Know the signs of suicide before it's too late
A suicide survivor herself, theAsianparent's chief editor shares her history with the disease and provides ways in which you can prevent it from happening to your loved ones.
Their deaths remind us how fleeting life is. We are also reminded that despite a seemingly perfect life, one never knows the suffering another might hide deep in their soul.
Here is a story written by theAsianparent’s Regional Head of Content, Carla Perlas, that reminds us all of the far-reaching effects of depression and suicide.
I am a victim of suicide.
When I was 14, my sister died. One early morning, she decided to drink Liquid Sosa, a household cleansing product used to unclog drains, sinks and pipes. Immediately after ingesting it, she coughed up blood. When she did, she woke up our eldest sister to tell her she was feeling unwell. Our sister then woke up our brother and together they brought her to the nearest hospital. My sister died days after in the ICU. She was only 17.
I narrate this with automated recitation as an attempt to curtail the emotion because, even though it has been 20 years, looking back at what happened to my sister – to my family – still brings me deep pain. I don’t believe my sister really wanted to kill herself. Otherwise, she wouldn’t have woken up our eldest sister to ask for help. Still, I feel guilt for not having been close enough to my sister – physically and emotionally (as sisters should have been) – to see the warning signs and prevent any harm to come to her. The “what if I had just,” “I could have” and “I should have” are thoughts that often accompany memories of my sister’s death.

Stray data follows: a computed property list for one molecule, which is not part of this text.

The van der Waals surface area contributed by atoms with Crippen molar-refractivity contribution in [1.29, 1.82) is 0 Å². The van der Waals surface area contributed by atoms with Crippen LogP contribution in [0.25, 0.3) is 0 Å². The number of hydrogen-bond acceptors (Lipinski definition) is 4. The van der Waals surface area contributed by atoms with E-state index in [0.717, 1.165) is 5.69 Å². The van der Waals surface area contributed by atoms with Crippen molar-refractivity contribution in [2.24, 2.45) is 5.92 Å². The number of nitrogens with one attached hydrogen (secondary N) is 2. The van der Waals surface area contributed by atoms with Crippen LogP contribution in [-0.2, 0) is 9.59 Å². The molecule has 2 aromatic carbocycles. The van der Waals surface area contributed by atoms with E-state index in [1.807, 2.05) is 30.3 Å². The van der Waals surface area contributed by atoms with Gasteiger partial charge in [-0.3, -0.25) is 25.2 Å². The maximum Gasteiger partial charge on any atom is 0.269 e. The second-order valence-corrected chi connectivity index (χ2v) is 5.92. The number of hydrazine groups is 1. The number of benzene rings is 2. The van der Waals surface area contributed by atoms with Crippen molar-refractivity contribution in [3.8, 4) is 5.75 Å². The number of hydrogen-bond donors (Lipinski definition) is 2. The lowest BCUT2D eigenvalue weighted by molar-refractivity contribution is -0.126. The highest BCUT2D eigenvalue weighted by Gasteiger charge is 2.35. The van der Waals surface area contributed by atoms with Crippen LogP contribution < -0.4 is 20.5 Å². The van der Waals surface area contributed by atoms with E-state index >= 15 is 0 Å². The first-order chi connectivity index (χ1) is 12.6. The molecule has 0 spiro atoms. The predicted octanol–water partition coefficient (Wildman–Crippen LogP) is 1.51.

My biggest regret is that I wasn’t there for her – not when she got sick, when she was hospitalized, when she finally passed on. Instead, I was thousands of miles away attending school in Kenya, where my mother was working for the United Nations. My mom was in Vienna attending a conference when she received the call that my sister died. My family didn’t tell me she had died until my mom and brother had picked me up from the airport and were bringing me to her wake. They were afraid that I, being continents away, would hurt myself upon hearing the news and they wouldn’t be there to help me.
After my sister was laid to rest, there was an emptiness in our home, laced with a tinge of bitterness and enveloped with a great sense of loss. We pointed fingers at each other, blamed one another. And when the tears were shed and the shouts exhausted us physically and emotionally, we cried some more, prayed and healed together. We didn’t undergo any grief counseling – besides, back then, seeing a psychiatrist or counselor wasn’t something our Filipino culture was accustomed to. What we did was to continue with our lives because we still had to live for each other, had to be strong for one another.
From being victims of suicide, we became suicide survivors.